November 30, 2022 The Newspaper Serving LGBT Los Angeles

Painted Panels of LGBTQ+ History

There’s a certain crispness in the air as one walks down Sunset Boulevard in West Hollywood as of late. Days are shortening and the leaves in William S. Hart Park are starting to turn and fall. This is a perfect evening to go for a stroll take in the enormity of the latest City of West Hollywood’s Arts Division instillation.

“A Mecca of Bold, Retold” is a 140-foot-long temporary mural by Aaron Glasson that highlights historic figures and significant events in the WeHo’s history. Scheduled to be displayed until the end of the year, the mural exemplifies the diversity and intersectionality that creates the West Hollywood community. The LGBTQ+ community is represented in seven of the 19 panels.

The mural is part of the City’s Art on the Outside program, which installs rotating artworks in public spaces throughout the City. Works include sculpture, murals and other outdoor works. Most works remain on display from between six months and three years, according to the City of West Hollywood website. This instillation was commissioned in celebration of the “Summer on Sunset: A Tribute to the Summer of Love” events promoted by the visitors bureau of the City of West Hollywood.

Photo: Morgan Genser.

LGBTQ+ Representation

The seventh panel of the mural recognizes the evolution of the area during the silent film era,  as represented in the depiction of Russian immigrant and known bisexual Allah Nazimova. Her mansion, called The Garden of Allah, was located in Los Angeles, just outside of the City of West Hollywood’s border on Sunset Boulevard. Artists such as Nazimova were early trailblazers who set a precedent that attracted other like-minded progressive artists and activists to the area.

In panels 11 and 12, Avant-garde clothing designer Rudi Gernreich’s is depicted. His clothes are generally regarded as the most innovative and dynamic fashion of the 1960s, consciously pushed the boundaries of acceptable fashion. He used his designs as an opportunity expand society’s perception of what was acceptable. He was the first to introduce unisex designs and cutouts in clothing and designed the first thong bathing suit, the first swimsuit without a built-in bra, and the topless monokini. Gernreich and his lover Harry Hay co-founded the Mattachine Society, one of the earliest LGBT gay rights organizations in the United States. Their goal was to improve the rights of gay men. Gernreich later lived together in West Hollywood with his partner Oreste Pucciani, who was also a pivotal figure in the gay rights movement, until he died in 1985.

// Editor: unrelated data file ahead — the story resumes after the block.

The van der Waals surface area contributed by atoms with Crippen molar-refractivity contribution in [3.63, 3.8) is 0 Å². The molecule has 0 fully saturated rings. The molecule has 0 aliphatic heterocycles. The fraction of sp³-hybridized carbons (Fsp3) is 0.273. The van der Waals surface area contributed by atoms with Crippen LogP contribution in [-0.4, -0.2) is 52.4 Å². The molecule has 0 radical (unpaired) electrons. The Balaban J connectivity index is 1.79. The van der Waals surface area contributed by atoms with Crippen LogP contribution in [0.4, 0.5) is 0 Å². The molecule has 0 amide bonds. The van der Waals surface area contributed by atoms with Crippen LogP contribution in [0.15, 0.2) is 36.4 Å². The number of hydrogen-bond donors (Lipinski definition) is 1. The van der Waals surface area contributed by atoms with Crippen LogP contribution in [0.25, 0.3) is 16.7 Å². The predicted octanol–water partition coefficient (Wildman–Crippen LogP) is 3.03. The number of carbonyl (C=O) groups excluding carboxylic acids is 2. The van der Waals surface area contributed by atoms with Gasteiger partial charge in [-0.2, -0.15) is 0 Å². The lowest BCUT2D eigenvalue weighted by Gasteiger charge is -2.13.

Panel 13 features gay rights activist Henry “Harry” Hay, Jr. In 1989, the West Hollywood City Council named him as Honorary Citizen of West Hollywood.  Also featured in this panel is actress, singer and gay icon Judy Garland. She lived just north of the Sunset Strip. She is famous for her role as Dorothy Gale in “The Wizard of Oz” (1939). She was the first woman to win the Grammy Award for Album of the Year for her live recording “Judy at Carnegie Hall” (1961), according to the City of West Hollywood website.

Panel 16 highlights the early days of the gay rights movement. The LGBTQ+ community in Los Angeles experienced the first gay-rights protests after officers beat gay patrons and arrested 14 people for same-sex kissing at the Black Cat bar on New Year’s Day in 1967. The first LA Pride Parade was organized in 1970 to commemorate the 1969 Stonewall riots.

Panel 17 takes us to 1984, the origin year of the City of West Hollywood. An unlikely coalition of LGBT activists, seniors and renters came together with progressive policies and strong tenants’ rights protections. The city was officially incorporated as an independent city on November 29, 1984.

Panel 18 looks at the current state of the LGBTQ+ community, highlighting  L.A. Pride and the  Resist March. In 2017, the colorful floats that were typically seen in the Pride Parade were replaced with people marching for human rights. The Resist March, harkening back to the roots of the original Pride Parade, was a demonstration of fighting for human rights, inspired by the massive women’s marches that took place across the globe the day after President Trump’s inauguration.

This mural is located at William S. Hart Park, located at 8341 DeLongpre Ave. and can be viewed facing Sunset Boulevard on the Sunset Strip. For more information, please contact Rebecca Ehemann, the City of West Hollywood’s Public Art Coordinator, at (323) 848-6846 or at rehemann@weho.org.

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